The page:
Clark was born to a judge in Massachusetts. He graduated from Dartmouth College, New Hampshire and went on to serve in the United States Navy. While in the Navy he worked as a gunnery officer, and served in the Korean War. After returning from the War he went to Harvard to earn his law degree. Clark became a Harvard graduate in 1957. After his graduation he joined a Wall Street law firm and he specialized in antitrust cases. At the time Clark was a liberal Republican. However, President Nixon’s wage-price freeze in 1971 changed his mind. He says, "That was a great blow to the free market system. I felt betrayed and said, 'Never again.' " With that Clark joined the Libertarian Party.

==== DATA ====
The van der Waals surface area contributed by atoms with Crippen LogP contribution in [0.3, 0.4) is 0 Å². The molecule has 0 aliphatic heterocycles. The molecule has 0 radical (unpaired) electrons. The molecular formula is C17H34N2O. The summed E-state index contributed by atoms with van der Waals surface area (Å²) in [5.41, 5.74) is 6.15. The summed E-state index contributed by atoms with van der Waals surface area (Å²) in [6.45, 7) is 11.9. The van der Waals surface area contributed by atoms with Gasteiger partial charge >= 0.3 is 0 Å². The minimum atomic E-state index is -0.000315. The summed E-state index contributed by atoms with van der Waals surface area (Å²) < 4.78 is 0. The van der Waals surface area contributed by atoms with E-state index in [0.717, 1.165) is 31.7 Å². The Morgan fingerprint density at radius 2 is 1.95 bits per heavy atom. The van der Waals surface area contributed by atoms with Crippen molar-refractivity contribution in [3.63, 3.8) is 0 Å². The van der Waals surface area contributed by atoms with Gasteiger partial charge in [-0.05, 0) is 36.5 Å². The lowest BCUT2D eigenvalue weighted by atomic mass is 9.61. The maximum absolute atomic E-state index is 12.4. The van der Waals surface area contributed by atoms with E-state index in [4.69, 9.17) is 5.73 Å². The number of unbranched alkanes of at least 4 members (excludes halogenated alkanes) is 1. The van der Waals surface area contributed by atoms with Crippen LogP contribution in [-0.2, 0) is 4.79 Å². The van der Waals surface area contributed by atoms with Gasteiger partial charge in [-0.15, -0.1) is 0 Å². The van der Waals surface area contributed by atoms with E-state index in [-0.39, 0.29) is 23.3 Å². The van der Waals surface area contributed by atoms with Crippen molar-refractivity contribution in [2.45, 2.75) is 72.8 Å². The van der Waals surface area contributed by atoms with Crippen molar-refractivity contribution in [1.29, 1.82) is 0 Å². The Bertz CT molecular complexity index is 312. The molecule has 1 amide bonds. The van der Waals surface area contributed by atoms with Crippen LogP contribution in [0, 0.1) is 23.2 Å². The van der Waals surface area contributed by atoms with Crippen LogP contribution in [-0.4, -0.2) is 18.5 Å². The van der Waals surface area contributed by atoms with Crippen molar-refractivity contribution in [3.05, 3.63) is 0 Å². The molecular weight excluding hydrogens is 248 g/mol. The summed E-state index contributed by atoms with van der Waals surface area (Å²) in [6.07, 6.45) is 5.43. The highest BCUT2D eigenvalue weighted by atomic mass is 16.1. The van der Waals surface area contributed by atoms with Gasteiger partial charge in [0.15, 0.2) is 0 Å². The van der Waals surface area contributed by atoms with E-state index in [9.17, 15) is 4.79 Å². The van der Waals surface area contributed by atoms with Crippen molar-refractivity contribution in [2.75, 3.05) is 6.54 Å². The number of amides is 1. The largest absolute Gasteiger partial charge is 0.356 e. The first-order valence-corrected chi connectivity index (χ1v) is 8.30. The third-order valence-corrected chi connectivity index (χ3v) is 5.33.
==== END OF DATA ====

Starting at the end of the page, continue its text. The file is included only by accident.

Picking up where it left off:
In 1978, Ed Clark ran for the governor of California. He received about 377,960 votes, or 5.46% of votes. Clark ran as an independent candidate even though he was part of the Libertarian Party. Two factors that may have led to the number of votes that Clark received was the successful passing of Proposition 13—limited property taxes—and the failure of the anti-gay Briggs Initiative. These two issues revealed the type of people who were more likely to vote Libertarian. At the 1979 Libertarian Party presidential nominating convention in Los Angeles, California Clark became the Libertarian candidate for President and David H. Koch was his running mate. Clark proposed tax cuts and a large budget. He reached out to liberal progressives by opposing the resumption of the Selective Service and the arms race with the Soviet Union. During his presidential campaign Clark used the phrase “low-tax liberalism” which caused a rift in the Libertarian Party. It formed two factions within the Party: the moderate faction led by Ed Crane and the radical faction led by Murray Rothbard. After David Bergland won the nomination for the Libertarian Party’s candidate for the presidential race, the moderate faction left the Libertarian Party. Clark and Koch gained 921,128 (1.06% of the total votes). It was nearly a million votes and it was the highest amount of votes that any Libertarian candidate had ever gained in a presidential election before.